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I'm reading "Renormalization" by John C. Collins and in the fifth chapter "Renormalization" under the subchapter 5.6 "Relation to $\mathcal L$", he defines the Lagrangian and its components. Then he says:

Now that we have developed a convenient notation, the most difficult part of the proof is to ensure that the combinatorial factors come out right.

What are "combinatorial factors" here?

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    $\begingroup$ He is referring to the combinatorial factors in the Feynman graphs whose divergences you're trying to cancel. If the factors you get from building counter terms with the additions to the Lagrangian don't match up in the end, you won't get cancelation. $\endgroup$ – Richard Myers Jun 8 at 22:38
  • $\begingroup$ Thank you. Do you know why they are called combinatorial? $\endgroup$ – Michael T Chase Jun 9 at 0:04
  • $\begingroup$ Because they are essentially the order of the automorphism group for the graph...this is pointed out in simple examples in any QFT text. For example, Peskin & Schroeder do a couple examples in the first couple chapters. There are also many questions on this site about these. They are called the combinatorial (or sometimes symmetry) factors of graphs. They have nothing to do with the Lagrangian beyond what vertices are allowed in the first place. $\endgroup$ – Richard Myers Jun 9 at 0:22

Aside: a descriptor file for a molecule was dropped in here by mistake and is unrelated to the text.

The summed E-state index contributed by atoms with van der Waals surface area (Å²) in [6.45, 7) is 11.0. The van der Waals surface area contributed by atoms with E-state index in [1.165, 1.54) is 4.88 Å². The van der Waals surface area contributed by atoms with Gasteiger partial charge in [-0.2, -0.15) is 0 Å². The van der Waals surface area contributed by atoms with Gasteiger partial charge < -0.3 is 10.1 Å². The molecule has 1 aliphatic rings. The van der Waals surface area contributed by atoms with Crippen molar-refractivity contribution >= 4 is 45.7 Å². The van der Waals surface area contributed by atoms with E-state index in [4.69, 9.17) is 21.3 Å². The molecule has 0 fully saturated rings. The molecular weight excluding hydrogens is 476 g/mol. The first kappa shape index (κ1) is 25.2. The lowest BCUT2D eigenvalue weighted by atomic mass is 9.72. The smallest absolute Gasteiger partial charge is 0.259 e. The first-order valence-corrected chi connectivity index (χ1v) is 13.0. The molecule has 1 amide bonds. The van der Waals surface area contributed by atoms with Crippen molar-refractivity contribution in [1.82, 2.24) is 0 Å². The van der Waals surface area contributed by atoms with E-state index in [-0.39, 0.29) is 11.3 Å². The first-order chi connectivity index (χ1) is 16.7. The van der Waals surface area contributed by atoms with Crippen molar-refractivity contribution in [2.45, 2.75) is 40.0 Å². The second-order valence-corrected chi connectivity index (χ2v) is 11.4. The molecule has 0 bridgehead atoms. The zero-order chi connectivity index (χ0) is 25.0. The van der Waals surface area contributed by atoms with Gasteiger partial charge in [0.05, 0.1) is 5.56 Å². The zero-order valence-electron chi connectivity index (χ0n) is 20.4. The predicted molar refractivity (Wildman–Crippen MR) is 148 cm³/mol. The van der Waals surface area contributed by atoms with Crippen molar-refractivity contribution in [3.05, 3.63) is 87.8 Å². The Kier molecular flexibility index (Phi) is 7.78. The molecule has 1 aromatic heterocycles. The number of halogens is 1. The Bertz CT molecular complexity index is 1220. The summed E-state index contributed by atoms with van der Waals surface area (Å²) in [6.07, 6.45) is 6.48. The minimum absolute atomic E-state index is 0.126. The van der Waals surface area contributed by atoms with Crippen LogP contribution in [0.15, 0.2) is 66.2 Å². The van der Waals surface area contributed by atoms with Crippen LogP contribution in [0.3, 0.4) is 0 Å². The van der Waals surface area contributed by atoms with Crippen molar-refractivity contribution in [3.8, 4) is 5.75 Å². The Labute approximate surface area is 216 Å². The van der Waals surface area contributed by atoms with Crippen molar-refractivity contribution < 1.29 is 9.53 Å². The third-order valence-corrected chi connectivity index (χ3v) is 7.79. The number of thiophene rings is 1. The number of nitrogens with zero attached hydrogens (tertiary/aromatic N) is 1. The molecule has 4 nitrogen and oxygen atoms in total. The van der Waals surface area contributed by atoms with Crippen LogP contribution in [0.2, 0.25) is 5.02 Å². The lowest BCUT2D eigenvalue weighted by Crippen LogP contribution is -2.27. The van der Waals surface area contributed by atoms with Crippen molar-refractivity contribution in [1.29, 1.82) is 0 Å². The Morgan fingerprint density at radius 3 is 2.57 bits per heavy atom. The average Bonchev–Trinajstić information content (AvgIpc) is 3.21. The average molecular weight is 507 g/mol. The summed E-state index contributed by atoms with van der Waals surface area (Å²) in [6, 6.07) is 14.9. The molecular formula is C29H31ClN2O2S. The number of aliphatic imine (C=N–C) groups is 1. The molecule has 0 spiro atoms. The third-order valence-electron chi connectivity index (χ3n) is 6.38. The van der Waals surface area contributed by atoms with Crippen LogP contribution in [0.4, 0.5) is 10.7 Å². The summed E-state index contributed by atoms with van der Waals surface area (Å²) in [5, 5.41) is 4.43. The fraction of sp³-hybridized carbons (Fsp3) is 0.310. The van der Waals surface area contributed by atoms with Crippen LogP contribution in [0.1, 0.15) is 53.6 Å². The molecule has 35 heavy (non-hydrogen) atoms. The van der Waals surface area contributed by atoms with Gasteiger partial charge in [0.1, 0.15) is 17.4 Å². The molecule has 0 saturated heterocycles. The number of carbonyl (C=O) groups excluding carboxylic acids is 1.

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    $\begingroup$ Yes. As I said, they are the order of the automorphism group of the graph. This calculation is combinatorial. I really suggest looking in Peskin & Schroeder for this. Collins is great, but not necessarily as a first source on perturbation theory. $\endgroup$ – Richard Myers Jun 9 at 0:53
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    $\begingroup$ They are related to counting the number of ways to pair fields via Wick's theorem so it is very directly combinatorics $\endgroup$ – octonion Jun 9 at 2:19

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